Senate Applauded for Passage of Child Nutrition Act
Historic Achievement for Nation’s Health: American Dietetic Association Commends Senate for Passing Child Nutrition Reauthorization
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CHICAGO – The American Dietetic Association commends the U.S. Senate for its bipartisan action Thursday, August 5, to reauthorize the nation’s crucial child nutrition programs. The Healthy, Hunger-Free Kids Act of 2010 covers programs reaching millions of children that were scheduled expire September 30.
Programs covered by the legislation include schools meals, WIC, child-care settings and after-school programs.
The American Dietetic Association has been working with Congress and the Obama Administration on reauthorization of child nutrition programs, calling it “a key step in addressing the health concerns of our nation’s children, including hunger, childhood obesity and poor diet quality.”
“This is a historic achievement for our nation’s health,” said registered dietitian and American Dietetic Association President Judith C. Rodriguez.
“The American Dietetic Association is a strong advocate for policies that improve the lives of Americans through food and nutrition, and few if any issues matter more than children’s health. The Child Nutrition Reauthorization bill is a key step in addressing the health concerns of our nation’s children, including hunger, childhood obesity and poor diet quality.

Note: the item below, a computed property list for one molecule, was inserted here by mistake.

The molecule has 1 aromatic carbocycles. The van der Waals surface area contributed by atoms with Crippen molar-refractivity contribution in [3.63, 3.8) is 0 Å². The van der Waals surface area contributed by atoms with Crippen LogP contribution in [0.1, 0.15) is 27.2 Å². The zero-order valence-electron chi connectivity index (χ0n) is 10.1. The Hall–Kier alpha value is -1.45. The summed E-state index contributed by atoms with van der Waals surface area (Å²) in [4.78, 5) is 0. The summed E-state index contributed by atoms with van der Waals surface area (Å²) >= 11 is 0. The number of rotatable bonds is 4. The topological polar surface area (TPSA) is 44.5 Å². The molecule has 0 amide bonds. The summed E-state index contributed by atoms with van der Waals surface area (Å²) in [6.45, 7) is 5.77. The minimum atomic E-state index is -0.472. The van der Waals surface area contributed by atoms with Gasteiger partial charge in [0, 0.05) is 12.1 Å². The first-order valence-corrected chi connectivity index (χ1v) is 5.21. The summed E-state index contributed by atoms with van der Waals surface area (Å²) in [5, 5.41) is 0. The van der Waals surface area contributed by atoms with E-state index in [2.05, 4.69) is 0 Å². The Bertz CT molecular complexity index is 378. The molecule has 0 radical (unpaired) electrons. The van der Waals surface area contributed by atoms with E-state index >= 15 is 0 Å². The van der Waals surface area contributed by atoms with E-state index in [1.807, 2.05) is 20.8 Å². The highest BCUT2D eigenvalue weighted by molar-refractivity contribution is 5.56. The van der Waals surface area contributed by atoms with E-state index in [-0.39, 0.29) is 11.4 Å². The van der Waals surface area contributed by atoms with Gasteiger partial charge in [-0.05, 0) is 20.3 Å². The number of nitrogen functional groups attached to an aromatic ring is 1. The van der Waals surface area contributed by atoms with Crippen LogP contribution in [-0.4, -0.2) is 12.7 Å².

“Congress must complete Child Nutrition Reauthorization this summer in order for program benefits to reach children in the 2010-2011 school year,” Rodriguez said.
ADA particularly applauds provisions in the legislation that expand nutrition standards to all foods sold in schools; strengthen nutrition education in child nutrition programs; increase meal reimbursement rates for meals meeting specific nutrition standards; and bolster nutrition guidance for child care providers.
“Improving children’s nutrition and health is a priority of the American Dietetic Association and our members. We are actively involved in developing and implementing innovative solutions and creative nutrition interventions in all areas of children’s nutrition,” Rodriguez said.
For example, the ADA Foundation, American Council for Fitness and Nutrition and PE4life have joined together on the Healthy Schools Partnership program, working together to offer long-term solutions to the youth obesity epidemic. The program places registered dietitians in schools as “RD Nutrition Coaches,” working with physical education teachers to help children change eating behaviors with short, one-on-one sessions while being physically active. For more information on the program, visit www.eatright.org/foundation.
The American Dietetic Association is the world’s largest organization of food and nutrition professionals. ADA is committed to improving the nation’s health and advancing the profession of dietetics through research, education and advocacy. Visit the American Dietetic Association at www.eatright.org